Platforms, which are highly scalable and rely on others’ content, were supposed to have it easier than publishers. But on Wednesday, Medium laid off a third of its staff, a total of 50 people.
CEO Ev Williams explained that the sponsored content model offered only “incremental improvements on the ad-driven publishing model,” in a blog post Wednesday. And Medium doesn’t want to be part of that system – the “broken system is ad-driven media on the internet,” he said.
Layoffs were concentrated in sales and support, Williams said. Medium’s head of partnerships, Joe Purzycki, left in November, according to LinkedIn, preceding the announced layoffs. Although the staff cuts came right after Q4, which sees a concentrated chunk of advertising spend, most media companies know months beforehand if trouble’s ahead.
“I don’t think this was a question of lack of sales or cashflow issues,” said a publisher that switched to Medium last year and has been happy with the platform. “If you look back on Medium’s history, you’ll see a meandering path.”
Does pursuing a sponsored content strategy before backing away from it signal weakness in the sponsored content space? Maybe.
Native ad renewals stood at just 33% for 2016, according to data from sales intelligence platform MediaRadar. But MediaRadar also noted that it’s not tough for everyone: A small group of publishers, specifically The Atlantic and sister publication Quartz, garner top renewal rates in the 60-80% range.
But clearly, sponsored content isn’t working for all the publishers (and advertisers) that try it.
“I would think Medium is at a significant disadvantage with sponsored content vs. brands that have deep experience in storytelling, like The New York Times and The Atlantic,” said Jason Kint, CEO of industry trade group Digital Content Next. “Sponsored content is a healthy, growing part of [publishers’] advertising revenue, but it can’t be a replacement for all advertising revenue. It’s a building block, but it’s not going to save the day for newsrooms and media shops.”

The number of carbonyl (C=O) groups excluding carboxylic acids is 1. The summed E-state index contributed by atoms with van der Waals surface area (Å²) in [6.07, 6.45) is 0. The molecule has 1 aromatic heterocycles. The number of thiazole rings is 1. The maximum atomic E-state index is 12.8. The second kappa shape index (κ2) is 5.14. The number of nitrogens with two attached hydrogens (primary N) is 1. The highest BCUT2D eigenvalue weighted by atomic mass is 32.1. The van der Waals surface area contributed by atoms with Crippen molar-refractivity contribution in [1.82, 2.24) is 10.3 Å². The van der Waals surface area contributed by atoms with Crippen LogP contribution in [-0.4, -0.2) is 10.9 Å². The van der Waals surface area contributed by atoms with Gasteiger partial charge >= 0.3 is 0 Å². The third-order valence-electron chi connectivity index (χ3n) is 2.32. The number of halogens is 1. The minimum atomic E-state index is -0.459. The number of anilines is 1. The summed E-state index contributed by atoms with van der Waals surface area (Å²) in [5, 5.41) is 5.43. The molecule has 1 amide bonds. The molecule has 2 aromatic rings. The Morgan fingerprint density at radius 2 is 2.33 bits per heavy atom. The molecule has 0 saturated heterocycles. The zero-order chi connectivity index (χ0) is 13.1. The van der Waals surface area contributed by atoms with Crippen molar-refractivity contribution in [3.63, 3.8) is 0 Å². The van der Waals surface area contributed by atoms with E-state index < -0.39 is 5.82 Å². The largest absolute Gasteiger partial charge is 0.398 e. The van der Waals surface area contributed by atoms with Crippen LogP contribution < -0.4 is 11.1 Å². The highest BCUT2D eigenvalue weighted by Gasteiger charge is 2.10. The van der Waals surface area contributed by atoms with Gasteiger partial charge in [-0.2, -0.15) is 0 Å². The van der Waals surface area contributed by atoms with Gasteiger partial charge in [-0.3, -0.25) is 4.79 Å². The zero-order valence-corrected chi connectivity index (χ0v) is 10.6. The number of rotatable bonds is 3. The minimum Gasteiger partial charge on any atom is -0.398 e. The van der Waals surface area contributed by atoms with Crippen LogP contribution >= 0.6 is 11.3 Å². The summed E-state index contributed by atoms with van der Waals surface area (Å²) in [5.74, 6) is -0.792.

But what options does Medium have, if not advertising? Williams itself says it’s “too soon to say.” But Medium has built preliminary tech to support subscriptions and micropayments, which one Medium publisher suspected may factor into future plans.
Medium is leaving behind the most popular way to make money from content. Eighty percent of the revenue from publishers in Digital Content Next comes from advertising, according to Kint, making it by far the most popular way to monetize. And while many are seeing success in sponsored content, that high-touch, custom work comes with the cushion of display advertising revenue streams.
Since Medium is both a tech company and media company, there’s a chance it could swing back to the tech side and explore models that work there, such as charging for its content management system. Or the company could try to find another buyer. Ev Williams tried to sell the company to CEO Jack Dorsey for $500 million, according to a Vanity Fair profile of Twitter this summer.
Medium wanted to reward writers and creators “based on the value they’re creating for people,” Williams said in his post.
That’s tough. Startup Slant News, which pledged to give 70% of revenue to writers, shut down in April. Most YouTube creators earn revenue through direct sponsors, with their pre-roll share representing a cherry on top. Of course, those are ad-supported models.
If Medium failed in advertising, it may all come down to the data – and its lack of it. Facebook and Google, the leaders in the space, have made a business out of collecting and activating data for advertisers.
“Medium has tried to be really good on the consumer side and has been way ahead of the industry in honoring consumer choice and Do Not Track,” Kint said. “They have full privacy, and their pages load super fast. Unfortunately, that breaks the way the current ad marketplace works.”
This post was syndicated from Ad Exchanger.